Changes To the Highway Code

The Highway Code has been updated with new rules for all types of road users. The rules implemented from the 29th January have been put into place to improve the safety of people walking, cycling and riding horses. These new rules will affect all road users including current learner drivers and driving instructors. As a professional instructor it is important to stay up to date with the Highway Code as well as it being equally as important for learners to check the code regularly, even after they have passed their final practical driving test.

Hierarchy of Road Users

The new high way code now has a ‘hierarchy of road users’

The Hierarchy of road users is the concept that there are certain users that are more at risk in the event of a collision, they are placed at the top of the hierarchy. The idea is that the users that can do the greatest harm e.g., lorry drivers, have more responsibility to reduce the danger they can cause and avoid hurting others.

The users at the top of the hierarchy and at more at risk are; pedestrians (specifically children, older adults and disabled people), cyclists, motorcyclists, horse riders and cars. Larger, heavier vehicles, such as lorry’s, vans and buses are at the bottom of the pyramid.

However, none of this takes away from the fact that ALL road users have a responsibility to regard for their own and other road users’ safety. This includes people at the top of the hierarchy e.g., Pedestrians and cyclists.

Junction priority

The Highway Code has made it clear that pedestrians and cyclists have priority when turning in and out of junctions.

This means that if you are turning at a junction, you must not cut across cyclists, just as you wouldn’t cut across another vehicle. This rule also means that, if there is a pedestrian who is crossing or waiting to cross the road at a junction, vehicles should be giving them way to cross.

If an incident does occur in this situation, the responsibility will fall onto the person who can do the greatest harm (users further down the hierarchy) – meaning as a driver, the responsibility is likely to fall onto you rather than the other, more vulnerable road users (pedestrian/cyclist).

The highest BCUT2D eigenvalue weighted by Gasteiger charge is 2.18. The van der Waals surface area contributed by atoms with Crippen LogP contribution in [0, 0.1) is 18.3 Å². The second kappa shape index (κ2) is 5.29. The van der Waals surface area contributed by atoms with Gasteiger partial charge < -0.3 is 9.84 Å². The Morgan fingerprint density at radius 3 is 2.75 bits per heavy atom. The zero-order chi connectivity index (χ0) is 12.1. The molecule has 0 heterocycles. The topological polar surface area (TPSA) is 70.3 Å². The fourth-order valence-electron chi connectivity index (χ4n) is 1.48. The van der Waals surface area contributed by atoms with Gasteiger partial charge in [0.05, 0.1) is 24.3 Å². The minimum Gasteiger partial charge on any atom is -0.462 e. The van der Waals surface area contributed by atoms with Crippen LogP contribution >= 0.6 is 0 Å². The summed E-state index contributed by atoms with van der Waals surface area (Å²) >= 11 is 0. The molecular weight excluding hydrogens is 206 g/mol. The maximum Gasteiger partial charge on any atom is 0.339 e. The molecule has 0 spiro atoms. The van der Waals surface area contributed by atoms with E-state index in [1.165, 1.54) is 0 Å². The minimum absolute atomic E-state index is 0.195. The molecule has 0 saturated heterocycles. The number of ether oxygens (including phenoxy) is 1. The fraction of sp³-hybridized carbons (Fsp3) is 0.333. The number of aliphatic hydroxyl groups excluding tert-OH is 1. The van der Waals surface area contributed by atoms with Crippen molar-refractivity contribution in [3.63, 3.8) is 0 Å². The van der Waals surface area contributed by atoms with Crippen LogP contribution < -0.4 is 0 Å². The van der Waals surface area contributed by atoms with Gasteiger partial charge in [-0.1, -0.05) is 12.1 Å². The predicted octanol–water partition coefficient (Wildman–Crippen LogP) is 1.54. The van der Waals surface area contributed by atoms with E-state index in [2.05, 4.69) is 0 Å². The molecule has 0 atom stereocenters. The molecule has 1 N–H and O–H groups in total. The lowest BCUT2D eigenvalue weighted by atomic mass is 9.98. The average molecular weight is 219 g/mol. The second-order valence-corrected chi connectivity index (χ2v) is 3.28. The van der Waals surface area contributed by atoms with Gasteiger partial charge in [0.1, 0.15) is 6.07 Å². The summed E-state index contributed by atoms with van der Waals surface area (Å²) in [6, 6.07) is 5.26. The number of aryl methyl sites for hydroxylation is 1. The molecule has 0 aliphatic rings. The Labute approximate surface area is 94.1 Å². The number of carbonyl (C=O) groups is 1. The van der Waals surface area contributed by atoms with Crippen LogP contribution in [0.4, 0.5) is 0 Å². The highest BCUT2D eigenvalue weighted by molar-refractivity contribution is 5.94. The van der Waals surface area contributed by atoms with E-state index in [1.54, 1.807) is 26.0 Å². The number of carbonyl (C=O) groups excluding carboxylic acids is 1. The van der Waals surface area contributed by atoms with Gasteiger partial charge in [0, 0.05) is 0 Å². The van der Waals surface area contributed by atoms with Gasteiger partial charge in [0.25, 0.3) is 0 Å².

Vehicles need to leave a minimum of 1.5 meters when overtaking cyclists who are at speeds of up to 30mph and at least 2 meters when overtaking at higher speeds than 30mph as well as people riding a horse or driving a horse drawn vehicle at speeds under 10mph. The new rule also confirms that cyclists can filter through traffic, meaning they may overtake slower moving traffic on their right or left but are advised to take caution when doing so.

Dutch Reach

The updated Highway Code encourages people driving vehicles to open their car doors with the hand that is furthest away from the door. This will help to ensure people look over their shoulder, behind them to see if people are cycling or walking nearby and therefore reduce the chance of injury when opening the door.

Cyclists can ride wherever they feel safest

The update also states that people cycling may ride anywhere that they feel more visible and safer. This means that cyclists may ride in the centre of the road whilst allowing vehicles to overtake them when it is safe to do so.

Pedestrians crossing in the road

Vehicles need to allow at least 2 meters of space and keep to a low speed when passing a pedestrian who is crossing/walking in the road. Drivers should also be giving way to pedestrians who are waiting to cross at the zebra crossing, this is the same for pedestrians and cyclists waiting to cross at a parallel crossing.

Changes to how the practical test is assessed

As most of these changes are reinforcing good driving behaviour, they will not alter how the driving test is assessed directly. However, the changes will be taken into account when deciding on whether a student should pass or not.

For example, the rule that states that you should give way to people crossing or waiting to cross at a junction (the new H2 rule), will be one that will be considered during a driving test, as this applies to people driving or riding a motorcycle to take care of those higher up the hierarchy.

However, driving examiners are aware that it will take time for everyone to adapt to these new changes. Examiners will be taking these factors into account as people are still becoming aware and learning about the new changes. Your 4 Wheelz Driving instructor will be ready to support existing leaners to help them adjust to the new rules.

4 Wheelz is a driving school based in the West Midlands which can help you prepare for your driving test and help to support you if you are concerned about the new changes to the Highway Code. You can give us a call on 0333 444 1064 and our friendly team will be able to assist you.